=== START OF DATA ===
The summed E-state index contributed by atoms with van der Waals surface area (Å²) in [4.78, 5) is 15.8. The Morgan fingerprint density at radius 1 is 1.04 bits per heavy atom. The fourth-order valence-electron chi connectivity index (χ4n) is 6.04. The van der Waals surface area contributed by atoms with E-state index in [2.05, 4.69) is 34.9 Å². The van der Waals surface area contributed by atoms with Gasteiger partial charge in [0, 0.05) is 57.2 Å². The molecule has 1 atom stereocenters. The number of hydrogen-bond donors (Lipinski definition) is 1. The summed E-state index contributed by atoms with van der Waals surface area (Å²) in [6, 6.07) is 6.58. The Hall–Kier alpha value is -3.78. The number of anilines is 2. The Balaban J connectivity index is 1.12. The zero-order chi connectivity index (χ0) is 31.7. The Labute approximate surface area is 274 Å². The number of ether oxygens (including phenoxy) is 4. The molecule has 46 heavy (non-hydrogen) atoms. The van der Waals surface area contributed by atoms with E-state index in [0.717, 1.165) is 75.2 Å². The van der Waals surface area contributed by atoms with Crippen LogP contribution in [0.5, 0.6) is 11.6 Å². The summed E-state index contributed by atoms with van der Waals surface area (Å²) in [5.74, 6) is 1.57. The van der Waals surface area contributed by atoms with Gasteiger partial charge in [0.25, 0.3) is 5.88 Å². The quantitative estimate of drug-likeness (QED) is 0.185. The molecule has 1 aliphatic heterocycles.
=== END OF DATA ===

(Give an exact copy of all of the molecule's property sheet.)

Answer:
The summed E-state index contributed by atoms with van der Waals surface area (Å²) in [4.78, 5) is 15.8. The Morgan fingerprint density at radius 1 is 1.04 bits per heavy atom. The fourth-order valence-electron chi connectivity index (χ4n) is 6.04. The van der Waals surface area contributed by atoms with E-state index in [2.05, 4.69) is 34.9 Å². The van der Waals surface area contributed by atoms with Gasteiger partial charge in [0, 0.05) is 57.2 Å². The molecule has 1 atom stereocenters. The number of hydrogen-bond donors (Lipinski definition) is 1. The summed E-state index contributed by atoms with van der Waals surface area (Å²) in [6, 6.07) is 6.58. The Hall–Kier alpha value is -3.78. The number of anilines is 2. The Balaban J connectivity index is 1.12. The zero-order chi connectivity index (χ0) is 31.7. The Labute approximate surface area is 274 Å². The number of ether oxygens (including phenoxy) is 4. The molecule has 46 heavy (non-hydrogen) atoms. The van der Waals surface area contributed by atoms with E-state index in [0.717, 1.165) is 75.2 Å². The van der Waals surface area contributed by atoms with Crippen LogP contribution in [0.5, 0.6) is 11.6 Å². The summed E-state index contributed by atoms with van der Waals surface area (Å²) in [5.74, 6) is 1.57. The van der Waals surface area contributed by atoms with Gasteiger partial charge in [0.25, 0.3) is 5.88 Å². The quantitative estimate of drug-likeness (QED) is 0.185. The molecule has 1 aliphatic heterocycles.